5 Steps To Cleaning a Motor Oil Spill
Unfortunately, if you opt to change the motor oil on your car yourself, you will undoubtedly encounter the odd spill...
Unfortunately, if you opt to change the motor oil on your car yourself, you will undoubtedly encounter the odd spill or two. It is never a good idea to leave spilt motor oil on the ground, not only does it look unsightly on your drive, but just a single quart (or two pints) of motor oil can pollute 250,000 gallons of drinking water, so if you spill it near a refreshment area, this could be very dangerous. Even if the oil has just simply effected the ground, if you have pets, local cats or other creatures wandering around, it could poison puddles that they will then drink from, potentially causing irreparable damage.
1. Soak up the Oil
It is important to act fast when dealing with oil, and soaking up the fresh spillage is the first thing that you should do. Use a special clean up compound to assimilate the oil, but if you do not have any cleanup compound at your disposal, use a moisture absorbing substance such as talcum powder, sawdust or even cat litter. However, you should only use cat litter if it is made from an absorbent material, such as newspaper or wood chippings. If you do not have access to any other of these components, you could simply use paper towels, just be sure to keep replacing them once they become saturated with oil.
Leave the cleanup compound on the oil for as long as the instructions tell you to do so. If you have chosen to use something else, we recommend that you leave it to settle in overnight after spreading it over the spillage with a brush.
2. Use a Broom
It is a good idea to purchase clean up compound even if you do opt for a different substance to initially absorb the oil. While these might do the trick, clean up compound is specifically designed to deal with motor oil, and is likely to do the best job.
Once the cleaning substance of your choice has been left for a sufficient period of time, it is time to begin the cleaning process. You should use a dustpan and push broom to carefully sweep the compound and oil away. As you sweep, continue to sprinkle more compound over the oil spill and allow this to absorb more oil.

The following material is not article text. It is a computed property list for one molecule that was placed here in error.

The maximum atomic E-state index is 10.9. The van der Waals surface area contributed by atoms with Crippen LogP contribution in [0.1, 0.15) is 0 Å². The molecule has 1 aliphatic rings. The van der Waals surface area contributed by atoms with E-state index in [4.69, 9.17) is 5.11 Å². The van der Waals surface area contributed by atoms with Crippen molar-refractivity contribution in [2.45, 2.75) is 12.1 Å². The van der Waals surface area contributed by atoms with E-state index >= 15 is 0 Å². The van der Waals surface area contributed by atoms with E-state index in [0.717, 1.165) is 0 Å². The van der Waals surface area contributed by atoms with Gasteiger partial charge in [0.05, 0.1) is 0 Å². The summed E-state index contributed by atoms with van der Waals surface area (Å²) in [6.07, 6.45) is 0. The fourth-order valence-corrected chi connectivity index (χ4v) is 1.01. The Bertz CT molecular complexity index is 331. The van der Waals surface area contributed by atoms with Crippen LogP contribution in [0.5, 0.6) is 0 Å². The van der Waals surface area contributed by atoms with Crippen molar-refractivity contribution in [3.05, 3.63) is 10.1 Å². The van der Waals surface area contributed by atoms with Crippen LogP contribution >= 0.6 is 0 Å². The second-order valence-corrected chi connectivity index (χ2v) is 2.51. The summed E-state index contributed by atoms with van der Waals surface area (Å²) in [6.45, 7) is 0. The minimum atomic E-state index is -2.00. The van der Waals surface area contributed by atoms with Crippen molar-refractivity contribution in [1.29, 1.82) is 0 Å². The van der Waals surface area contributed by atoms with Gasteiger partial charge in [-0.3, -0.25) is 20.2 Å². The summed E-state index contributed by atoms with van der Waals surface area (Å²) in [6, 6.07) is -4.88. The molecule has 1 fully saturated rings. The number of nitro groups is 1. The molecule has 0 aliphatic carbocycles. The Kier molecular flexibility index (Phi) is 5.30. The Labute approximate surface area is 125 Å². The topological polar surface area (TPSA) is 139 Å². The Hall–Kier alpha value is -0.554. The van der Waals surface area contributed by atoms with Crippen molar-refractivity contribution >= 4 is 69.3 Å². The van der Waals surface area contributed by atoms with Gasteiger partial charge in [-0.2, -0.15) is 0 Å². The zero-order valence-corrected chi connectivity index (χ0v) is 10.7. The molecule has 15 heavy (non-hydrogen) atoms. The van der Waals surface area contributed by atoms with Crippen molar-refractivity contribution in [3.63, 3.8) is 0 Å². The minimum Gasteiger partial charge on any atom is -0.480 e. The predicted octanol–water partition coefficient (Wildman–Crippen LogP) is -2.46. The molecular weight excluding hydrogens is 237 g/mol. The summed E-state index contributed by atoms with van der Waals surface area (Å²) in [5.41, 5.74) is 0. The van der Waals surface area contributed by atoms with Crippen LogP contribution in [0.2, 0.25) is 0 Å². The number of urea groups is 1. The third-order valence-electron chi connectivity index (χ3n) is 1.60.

3. Stop the Oil From Solidifying
Now that the motor oil has, for the most part, been assimilated, you will need to prevent it from becoming a solid matter. If it does solidify, it will become pretty much impossible to remove, so anything you can do to emulsify it will help the cleaning process. Motor oil is very similar to many other oils and will react to warm water and soap. Using dish soap and tepid water will stop the oil from changing state into a solid, so be sure to use it liberally and ensure the entirety of the spillage is covered.
4. Get Scrubbing
Whilst the oil is in its liquid state, you should begin to scrub at it briskly with either a broom or a bristle broom. It is not advised that you use a wire brush, this could cause further damage to the concrete. Scrubbing will aid in the emulsifying of the motor oil.
5. Use Solvents if You Are Able
This is the final step and last resort if the oil has not disappeared from carrying out the other methods. Although solvents are great at cleaning up oily messes, it should be noted that they are not suitable for use on asphalt. However, if you are working with a concrete driveway, then using a solvent will be absolutely fine. To take care of the oil, you could use a hydrocarbon-based solvent such as paint thinner or kerosene.
Slowly drip the solvent in small amounts onto the residual stain, and permit it to soak up the remaining oil. Begin rubbing the solvent in with a broom or bristle brush to stimulate the absorbing action. Do take extra caution when handling these chemicals, they are highly flammable and should be used sparingly. Make sure that you are wearing gloves when using solvents of any kind and dispose of any cloths that you use for clean up. The correct way to this is by burning them in an oil drum, this is because simply throwing it in a bin could cause spontaneous combustion, an absolutely no one wants that to happen in their garage!
Preventing Oil Spills
As with every situation, prevention is better than the cure, and there are steps you can take to try and reduce the chance of motor oil spilling out when you are dealing with your car, or refuelling a lawn mower. Making use of an oil drain pan will help to stop any excess drips when draining the oil from creating a mess. An essential part of any DIYer’s toolkit, they are used to collect the old car oil, ready to be disposed of properly.
Oil leakage is often caused by engine gaskets or oil seals that have become damaged over time. One way of solving this issue is by using a good quality non-leak additive. These solutions are formulated to reduce the amount of oil that escapes the worn out components of a car. They consist of a blend of refined petroleum substances that modify the friction, helping to stop excess leaking. There are many non-leak additives on the market, and they are available to purchase from any auto or do-it-yourself store.
If you do end up spilling motor oil, thankfully, there are ways to remove it effectively. Always take care when changing the oil of your car and if possible, use an oil drain pan to catch the drips and old oil safely. If necessary, invest in a reputable brand of non-leak additive for extra protection. And if you don’t feel as though you have the skills to deal with this job yourself, do seek out the help of a professional mechanic, rather than attempting it and making a mistake or spilling dangerous oil.
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